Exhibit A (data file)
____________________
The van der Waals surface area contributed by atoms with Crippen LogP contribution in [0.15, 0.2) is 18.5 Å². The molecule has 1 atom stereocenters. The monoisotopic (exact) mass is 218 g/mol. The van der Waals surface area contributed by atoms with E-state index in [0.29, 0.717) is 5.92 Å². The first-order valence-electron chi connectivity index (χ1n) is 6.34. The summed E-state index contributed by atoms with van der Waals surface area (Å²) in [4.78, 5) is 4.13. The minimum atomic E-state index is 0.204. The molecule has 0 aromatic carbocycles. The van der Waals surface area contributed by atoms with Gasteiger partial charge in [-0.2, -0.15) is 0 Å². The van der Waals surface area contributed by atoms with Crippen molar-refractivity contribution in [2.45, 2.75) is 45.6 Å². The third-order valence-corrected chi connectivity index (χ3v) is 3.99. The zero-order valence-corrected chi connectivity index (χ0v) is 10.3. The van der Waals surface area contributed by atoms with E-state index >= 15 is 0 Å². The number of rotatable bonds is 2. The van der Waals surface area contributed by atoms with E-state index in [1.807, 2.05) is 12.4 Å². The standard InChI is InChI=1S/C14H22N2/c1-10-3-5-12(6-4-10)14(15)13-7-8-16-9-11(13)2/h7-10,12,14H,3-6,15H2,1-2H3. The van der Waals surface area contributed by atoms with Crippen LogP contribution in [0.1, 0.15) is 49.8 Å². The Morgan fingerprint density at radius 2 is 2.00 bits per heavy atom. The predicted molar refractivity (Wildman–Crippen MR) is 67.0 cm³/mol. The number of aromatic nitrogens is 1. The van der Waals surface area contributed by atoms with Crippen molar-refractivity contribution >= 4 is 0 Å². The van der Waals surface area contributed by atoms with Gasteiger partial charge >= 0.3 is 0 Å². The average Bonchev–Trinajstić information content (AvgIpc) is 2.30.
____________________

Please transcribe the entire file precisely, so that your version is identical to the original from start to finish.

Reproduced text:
The van der Waals surface area contributed by atoms with Crippen LogP contribution in [0.15, 0.2) is 18.5 Å². The molecule has 1 atom stereocenters. The monoisotopic (exact) mass is 218 g/mol. The van der Waals surface area contributed by atoms with E-state index in [0.29, 0.717) is 5.92 Å². The first-order valence-electron chi connectivity index (χ1n) is 6.34. The summed E-state index contributed by atoms with van der Waals surface area (Å²) in [4.78, 5) is 4.13. The minimum atomic E-state index is 0.204. The molecule has 0 aromatic carbocycles. The van der Waals surface area contributed by atoms with Gasteiger partial charge in [-0.2, -0.15) is 0 Å². The van der Waals surface area contributed by atoms with Crippen molar-refractivity contribution in [2.45, 2.75) is 45.6 Å². The third-order valence-corrected chi connectivity index (χ3v) is 3.99. The zero-order valence-corrected chi connectivity index (χ0v) is 10.3. The van der Waals surface area contributed by atoms with E-state index >= 15 is 0 Å². The number of rotatable bonds is 2. The van der Waals surface area contributed by atoms with E-state index in [1.807, 2.05) is 12.4 Å². The standard InChI is InChI=1S/C14H22N2/c1-10-3-5-12(6-4-10)14(15)13-7-8-16-9-11(13)2/h7-10,12,14H,3-6,15H2,1-2H3. The van der Waals surface area contributed by atoms with Crippen LogP contribution in [0.1, 0.15) is 49.8 Å². The Morgan fingerprint density at radius 2 is 2.00 bits per heavy atom. The predicted molar refractivity (Wildman–Crippen MR) is 67.0 cm³/mol. The number of aromatic nitrogens is 1. The van der Waals surface area contributed by atoms with Crippen molar-refractivity contribution >= 4 is 0 Å². The van der Waals surface area contributed by atoms with Gasteiger partial charge >= 0.3 is 0 Å². The average Bonchev–Trinajstić information content (AvgIpc) is 2.30.